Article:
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ALL AH WE IS ONE: Mia’s consolidation


Tennyson Joseph

ALL AH WE IS ONE: Mia’s consolidation

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The recently concluded annual conference of the Barbados Labour Party (DLP) signalled Mia Mottley’s formal consolidation as that party’s undisputed political leader.

 Whilst her previous incarnation as leader had seen her overseeing an annual conference, on that occasion the presence of a strong “Owen faction” had meant that the event was marked more by acts of strategic positioning of supporters of the various contending groups, rather than by the national political business of the party as a whole.

Quite significantly, the 2014 annual conference found the former Prime Minister and Political Leader Owen Arthur in a hospital bed, and whilst, thankfully, his reported condition was not debilitating, the symbolism of his ailment coming after several years of political activism, would have served to narrow any lingering windows of opportunity for his future re-emergence. 

In this context, therefore, it can be asserted that the 2014 annual conference formally settled the BLP’s leadership question.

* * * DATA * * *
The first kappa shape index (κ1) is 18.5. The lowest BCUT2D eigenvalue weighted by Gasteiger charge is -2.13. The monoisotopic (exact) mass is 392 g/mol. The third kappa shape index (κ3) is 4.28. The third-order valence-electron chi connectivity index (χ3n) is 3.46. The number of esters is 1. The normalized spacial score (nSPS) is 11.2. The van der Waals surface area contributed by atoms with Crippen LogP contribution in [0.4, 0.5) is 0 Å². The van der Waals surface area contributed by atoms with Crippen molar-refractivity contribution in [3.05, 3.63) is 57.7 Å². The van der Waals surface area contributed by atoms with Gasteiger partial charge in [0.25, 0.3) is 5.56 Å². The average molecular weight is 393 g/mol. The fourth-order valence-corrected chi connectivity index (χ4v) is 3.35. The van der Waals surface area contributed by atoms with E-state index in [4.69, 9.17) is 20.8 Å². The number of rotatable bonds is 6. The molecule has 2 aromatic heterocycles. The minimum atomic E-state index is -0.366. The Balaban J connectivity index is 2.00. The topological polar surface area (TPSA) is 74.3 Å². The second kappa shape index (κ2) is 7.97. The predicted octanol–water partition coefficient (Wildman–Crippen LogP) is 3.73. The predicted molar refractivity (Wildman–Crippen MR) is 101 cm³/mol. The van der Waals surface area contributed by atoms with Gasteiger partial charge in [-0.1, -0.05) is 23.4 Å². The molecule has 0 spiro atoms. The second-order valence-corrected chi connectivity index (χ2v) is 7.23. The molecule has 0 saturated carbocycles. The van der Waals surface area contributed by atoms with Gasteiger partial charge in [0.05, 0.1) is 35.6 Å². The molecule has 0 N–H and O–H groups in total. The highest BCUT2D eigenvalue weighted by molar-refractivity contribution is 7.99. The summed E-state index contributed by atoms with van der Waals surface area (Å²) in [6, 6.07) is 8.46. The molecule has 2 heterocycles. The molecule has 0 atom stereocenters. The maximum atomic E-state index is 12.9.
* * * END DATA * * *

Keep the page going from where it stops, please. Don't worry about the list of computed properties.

The conference has also revealed the lines of demarcation along which the future politics of Barbados will be contested.  The battle lines are now clearly drawn between a Mottley-led BLP on one hand, tasked with crafting an alternative to the largely neo-liberal approach of the ruling Stuart-led Democratic Labour Party (DLP) on the other, which has presided over an unprecedented period of economic decline, negative growth and social and economic uncertainty. 

It is along this divide that the future policy and political debates in Barbados are likely to be conducted, leading into the next general election. 

The major challenge for Mottley will be to enunciate a set of policy responses which can only be described as reformulated social democracy for the early 21st century. This must connect the current reality of Barbados with the raison d’état of the independent Barbadian state, and ensuring the retention of the essence of the “Barbadian way”, and tie it to the social and economic aspirations of the post-1980 generation.

On the other hand, given its abandonment of Barrow’s social democracy, its uncritical embrace of neo-liberalism and its ongoing failures on the economic front, it is unlikely that the DLP’s challenge to Mottley will be fought along economic lines. 

It is also highly unlikely that the insincere economic discussion over privatisation and “no-layoffs” which substituted for a genuine discussion and which largely accounts for the DLP victory in 2013 can be repeated in the next round. 

As a result, it is expected that the DLP’s re-election battle will be fought over personality issues and non-economic questions.

It should not escape notice that the newspapers have been carrying stories in which writers, though unconnected to DLP strategy, have been indicating that their votes will be cast on issues of same-sex marriage and legalisation of marijuana. 

Another round of “false debates” detracting from economic issues may prove to be Mottley’s biggest challenge. There is much at stake.

• Tennyson Joseph is a political scientist at the University of the West Indies Cave Hill Campus, specialising in regional affairs.

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